Consider this: Within the first two years of a truck’s life on the road a company might spend as much on fuel as the truck originally cost.
Since the yearly cost of fuel is about $70,000, as reported by the North American Council for Freight Efficiency (NACFE), it shouldn’t be a surprise that the trucking industry is eager for advanced technologies that improve fuel efficiency, especially if they also improve safety.
One technology that offers potential immediate benefits and relatively low barriers to adoption is platooning, where two or more tractor-trailers are electronically tethered in a convoy on the highway, allowing them to travel in a close formation with the help of sensors and software technology.
Elizabeth Hagerman, Ph.D., chief innovation and strategy officer at Conexus Indiana, moderated a panel at the March 2019 Purdue Road Show in Indianapolis that included Greg Shaver, a Purdue University engineering professor; Mike Roeth, executive director of NACFE; and Shad Laws, vice president of advanced development for Peloton, a Silicon Valley-based company that sells platooning technology to trucking companies nationwide.
Laws kicked off the conversation by focusing not only on the fuel savings potential, but also the improved safety platooning technology presents. Peloton has found that the technology, which can trigger brakes in the second truck of the platoon as soon as the first truck breaks, can reduce braking differences and the amount of safe space needed between the trucks. This can reduce cut-ins on the highway and helps to maintain a platoon. Fuel efficiency is improved by way of reduced drag, which particularly helps the second truck in the platoon.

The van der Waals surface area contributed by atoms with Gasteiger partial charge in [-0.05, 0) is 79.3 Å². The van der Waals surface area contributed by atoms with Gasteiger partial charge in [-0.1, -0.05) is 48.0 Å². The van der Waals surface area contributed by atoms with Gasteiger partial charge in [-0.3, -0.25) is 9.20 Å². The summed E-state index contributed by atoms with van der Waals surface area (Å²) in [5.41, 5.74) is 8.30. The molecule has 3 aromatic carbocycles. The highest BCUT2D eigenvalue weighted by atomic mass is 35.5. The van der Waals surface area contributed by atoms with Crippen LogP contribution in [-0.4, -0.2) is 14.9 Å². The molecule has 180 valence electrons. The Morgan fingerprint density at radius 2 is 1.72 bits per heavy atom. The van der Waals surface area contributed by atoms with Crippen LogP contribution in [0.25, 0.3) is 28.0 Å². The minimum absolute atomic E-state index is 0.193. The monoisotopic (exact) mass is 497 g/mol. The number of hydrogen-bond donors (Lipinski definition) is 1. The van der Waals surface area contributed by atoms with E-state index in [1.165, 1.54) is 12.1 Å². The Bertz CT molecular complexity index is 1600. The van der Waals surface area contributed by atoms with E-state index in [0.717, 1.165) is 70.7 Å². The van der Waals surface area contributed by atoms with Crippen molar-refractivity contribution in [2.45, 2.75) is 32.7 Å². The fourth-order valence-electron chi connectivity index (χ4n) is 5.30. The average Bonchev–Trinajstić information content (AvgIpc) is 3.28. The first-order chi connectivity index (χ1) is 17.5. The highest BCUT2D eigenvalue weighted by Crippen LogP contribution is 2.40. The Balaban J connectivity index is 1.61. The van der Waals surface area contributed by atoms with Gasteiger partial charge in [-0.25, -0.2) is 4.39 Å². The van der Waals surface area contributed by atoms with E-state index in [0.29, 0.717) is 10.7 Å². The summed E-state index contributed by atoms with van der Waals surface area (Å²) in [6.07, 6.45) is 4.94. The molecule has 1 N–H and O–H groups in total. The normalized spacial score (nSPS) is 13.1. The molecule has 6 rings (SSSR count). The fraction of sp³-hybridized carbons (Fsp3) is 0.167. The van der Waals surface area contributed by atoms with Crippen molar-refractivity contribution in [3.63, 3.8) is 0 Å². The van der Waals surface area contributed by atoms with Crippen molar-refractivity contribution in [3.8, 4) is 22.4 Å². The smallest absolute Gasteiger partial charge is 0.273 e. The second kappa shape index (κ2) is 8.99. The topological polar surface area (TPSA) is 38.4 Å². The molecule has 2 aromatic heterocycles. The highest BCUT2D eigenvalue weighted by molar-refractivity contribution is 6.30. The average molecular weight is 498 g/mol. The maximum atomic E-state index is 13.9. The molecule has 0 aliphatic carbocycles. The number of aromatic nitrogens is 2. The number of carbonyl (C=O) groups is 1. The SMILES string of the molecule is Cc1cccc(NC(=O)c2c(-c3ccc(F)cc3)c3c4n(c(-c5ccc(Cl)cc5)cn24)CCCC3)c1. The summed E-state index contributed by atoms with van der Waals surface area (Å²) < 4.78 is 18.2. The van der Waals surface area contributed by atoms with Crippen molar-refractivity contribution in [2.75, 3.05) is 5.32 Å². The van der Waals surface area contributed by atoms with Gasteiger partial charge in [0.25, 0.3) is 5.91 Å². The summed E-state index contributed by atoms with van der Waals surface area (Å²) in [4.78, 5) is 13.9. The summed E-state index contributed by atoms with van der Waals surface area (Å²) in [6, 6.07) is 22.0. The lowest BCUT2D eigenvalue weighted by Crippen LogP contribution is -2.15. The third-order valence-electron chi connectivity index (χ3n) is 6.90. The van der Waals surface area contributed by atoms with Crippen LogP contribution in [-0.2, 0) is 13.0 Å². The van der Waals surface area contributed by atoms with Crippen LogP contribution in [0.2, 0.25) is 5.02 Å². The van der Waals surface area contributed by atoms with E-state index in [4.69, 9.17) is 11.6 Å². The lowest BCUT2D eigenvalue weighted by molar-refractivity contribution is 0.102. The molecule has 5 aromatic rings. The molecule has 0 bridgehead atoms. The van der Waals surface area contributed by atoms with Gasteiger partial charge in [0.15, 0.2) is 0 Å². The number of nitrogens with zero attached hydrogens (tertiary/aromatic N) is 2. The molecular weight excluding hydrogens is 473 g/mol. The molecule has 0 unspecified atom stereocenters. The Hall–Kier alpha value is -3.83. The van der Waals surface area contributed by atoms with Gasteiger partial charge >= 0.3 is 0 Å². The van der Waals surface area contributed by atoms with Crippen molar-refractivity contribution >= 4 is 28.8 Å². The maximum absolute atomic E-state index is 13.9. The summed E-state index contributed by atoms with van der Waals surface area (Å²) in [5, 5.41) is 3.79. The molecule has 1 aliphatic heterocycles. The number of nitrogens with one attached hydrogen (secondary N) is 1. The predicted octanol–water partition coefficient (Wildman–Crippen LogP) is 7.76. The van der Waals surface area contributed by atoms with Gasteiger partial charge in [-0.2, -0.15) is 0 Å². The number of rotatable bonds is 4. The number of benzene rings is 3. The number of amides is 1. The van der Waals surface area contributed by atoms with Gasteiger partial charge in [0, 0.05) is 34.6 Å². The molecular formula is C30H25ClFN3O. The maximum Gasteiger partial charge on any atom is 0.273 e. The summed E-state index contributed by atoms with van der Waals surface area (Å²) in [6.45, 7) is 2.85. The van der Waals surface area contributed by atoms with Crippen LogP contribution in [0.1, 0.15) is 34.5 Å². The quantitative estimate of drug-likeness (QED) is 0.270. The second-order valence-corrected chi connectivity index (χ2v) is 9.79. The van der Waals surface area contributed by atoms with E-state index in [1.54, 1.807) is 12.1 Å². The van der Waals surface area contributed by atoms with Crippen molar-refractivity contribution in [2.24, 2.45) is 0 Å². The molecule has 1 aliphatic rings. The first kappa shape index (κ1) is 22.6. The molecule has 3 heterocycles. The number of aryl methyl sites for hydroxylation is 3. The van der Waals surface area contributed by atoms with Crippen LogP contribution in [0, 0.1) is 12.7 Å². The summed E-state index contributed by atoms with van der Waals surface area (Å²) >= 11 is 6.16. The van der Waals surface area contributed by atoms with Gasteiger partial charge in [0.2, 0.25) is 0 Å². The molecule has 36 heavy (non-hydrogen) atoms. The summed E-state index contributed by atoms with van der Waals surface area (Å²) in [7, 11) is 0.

Laws also emphasized that this technology is legal today in much of the country, including Indiana, and that “approved states represent 75 percent of US truck freight traffic.”
Roeth highlighted the savings to the industry. NACFE studied platooning and they were able to replicate the 4 percent fuel-savings claim that Peloton makes about the technology. Roeth added that, “More than 60 percent of trucks on the road today are equipped with the technology needed to platoon.”
There are hurdles, however, to widespread adoption of platooning technology, the panelists cautioned.
“Although in the last two years the appetite for new technology has increased dramatically,” said Roeth. “Trucking is a conservative industry.”
Laws added, “The trucking industry has a long timeline for this technology. First, because of cost. They don’t have the profit margins to be able to implement technology immediately. Second, external public perception affects adoption.” Broader public understanding and awareness must come first.
The panel emphasized that many associate platooning with autonomous vehicles, but that’s not an accurate representation. In fact, the advancement is low on the automation scale, as the current technology is set-up to have drivers in both vehicles.
In addition, the current research and focus is on two-truck platoons vs. some expectations for platoons of multiple trucks. Laws said that dedicated truck lanes in the future may allow for elongated platoons, but clearly that advancement is far off.
For more information about Industry 4.0 advancements or platooning research, please reach out to Elizabeth Hagerman, Ph.D. at email@example.com.
Truck photo credit: Peloton Technology.